[In the following overview of The Psychiatrist, and Other Stories , Nist discusses themes and techniques used in the stories, and praises Machado's subtle and understated style of writing.]
Joaquim Maria Machado de Assis (1839-1908) is generally recognized as the finest novelist in all of Latin America. Indeed the epileptic quadroon who founded the Brazilian Academy of Letters in 1897 combines such deep Dionysian wisdom of life with such cool Apollonian control of his medium that his genius must rank him with Flaubert, James, Kafka, and Proust. But it...
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SOURCE: An introduction to The Devil's Church, and Other Stories, by Machado de Assis, translated by Jack Schmitt and Lorie Ishimatsu, University of Texas Press, 1977, pp. ix-xiii.
[In the following essay, Schmitt and Ishimatsu examine Machado 's fiction as a kind of social and literary criticism, and also discuss the ways in which it approached literary modernism.]
The modern Brazilian short story begins with the mature works of Joaquim Maria Machado de Assis (1839-1908), acclaimed almost unanimously as Brazil's greatest writer. Between 1858 and 1906, Machado wrote more than two hundred stories, and no other writer in Brazil achieved his technical mastery of the story...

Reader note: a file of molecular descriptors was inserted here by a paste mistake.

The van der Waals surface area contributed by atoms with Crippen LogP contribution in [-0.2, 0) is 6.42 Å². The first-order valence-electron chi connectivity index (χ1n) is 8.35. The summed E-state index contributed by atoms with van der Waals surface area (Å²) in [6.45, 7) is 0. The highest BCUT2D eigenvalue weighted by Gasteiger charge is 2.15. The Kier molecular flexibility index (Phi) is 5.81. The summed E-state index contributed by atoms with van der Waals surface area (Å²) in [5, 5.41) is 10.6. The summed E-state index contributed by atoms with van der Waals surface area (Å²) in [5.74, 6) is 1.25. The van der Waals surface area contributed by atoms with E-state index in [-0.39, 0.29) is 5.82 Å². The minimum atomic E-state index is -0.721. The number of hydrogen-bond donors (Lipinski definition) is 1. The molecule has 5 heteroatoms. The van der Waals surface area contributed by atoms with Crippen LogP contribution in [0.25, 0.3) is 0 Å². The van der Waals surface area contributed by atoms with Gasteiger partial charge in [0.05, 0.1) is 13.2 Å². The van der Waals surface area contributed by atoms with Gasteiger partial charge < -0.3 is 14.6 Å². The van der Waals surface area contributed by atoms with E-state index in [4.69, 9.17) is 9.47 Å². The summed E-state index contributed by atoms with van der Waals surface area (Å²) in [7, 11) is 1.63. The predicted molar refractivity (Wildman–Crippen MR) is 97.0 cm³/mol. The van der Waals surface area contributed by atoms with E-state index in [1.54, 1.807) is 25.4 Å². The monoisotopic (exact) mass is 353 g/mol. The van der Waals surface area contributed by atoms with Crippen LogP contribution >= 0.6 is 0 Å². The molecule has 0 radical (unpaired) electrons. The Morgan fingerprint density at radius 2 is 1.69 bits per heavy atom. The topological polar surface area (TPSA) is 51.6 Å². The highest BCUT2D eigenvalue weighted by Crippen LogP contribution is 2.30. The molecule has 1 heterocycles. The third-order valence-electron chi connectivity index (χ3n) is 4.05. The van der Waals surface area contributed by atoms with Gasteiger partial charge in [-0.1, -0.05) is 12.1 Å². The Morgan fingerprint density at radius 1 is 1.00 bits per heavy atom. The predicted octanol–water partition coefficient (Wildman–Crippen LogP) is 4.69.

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SOURCE: "An Artist's Identity versus the Social Role of the Writer: The Case for Joaquim Maria Machado de Assis," in CLA Journal, Vol. XXVII, No. 2, December, 1983, pp. 187-96.
[In the following essay, Nunes defends Machado against attacks that he was unsympathetic to blacks in Brazil based on his apparant reticence on the issue of slavery. The critic cites examples from Machado's fiction that demonstrate the writer's "anti-slavery" position.]
Joaquim Maria Machado de Assis, 1839-1908, was the greatest Brazilian writer of his time and perhaps of all time. Because he wrote in Portuguese, his works have not received the universal acclamation they merit, but in the past...
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SOURCE: "Machado de Assis between Romance and Satire: 'A Parasita Azul'," in What's Past is Prologue: A Collection of Essays in Honor of L. J. Woodward, edited by Salvador Bacarisse, and others, Scottish Academic Press, 1984, pp. 57-69.
[In the following essay, Gledson discusses the parallels between the story "A Parasita Azul" and the plots of Machado's major novels. The critic argues that the story, when read as satire rather than straight-forward romance, can be better understood as a forerunner of Machado's later novels, which are more overtly concerned with social and political criticism.]
"A Parasita Azul" is the opening story of Machado de Assis' second...
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SOURCE: "The Short Story Collections," in Machado de Assis, Twayne Publishers, 1989, pp. 61-71.
[Below, Fitz traces the development of Machado as a short story writer, commenting on each of his collections.]
For all Machado's innovative skill and imagination as a novelist, many critics, including Lucia Miguel Pereira, Renard Pérez, and Barrèto Filho, believe he attained his highest levels of excellence in the demanding short story form, a genre Machado cultivated throughout his career. His first published story, a comic piece about mistaken identity and a spurious love affair involving the narrator's wife and best friend entitled, "Três tesouros perdidos" (Three...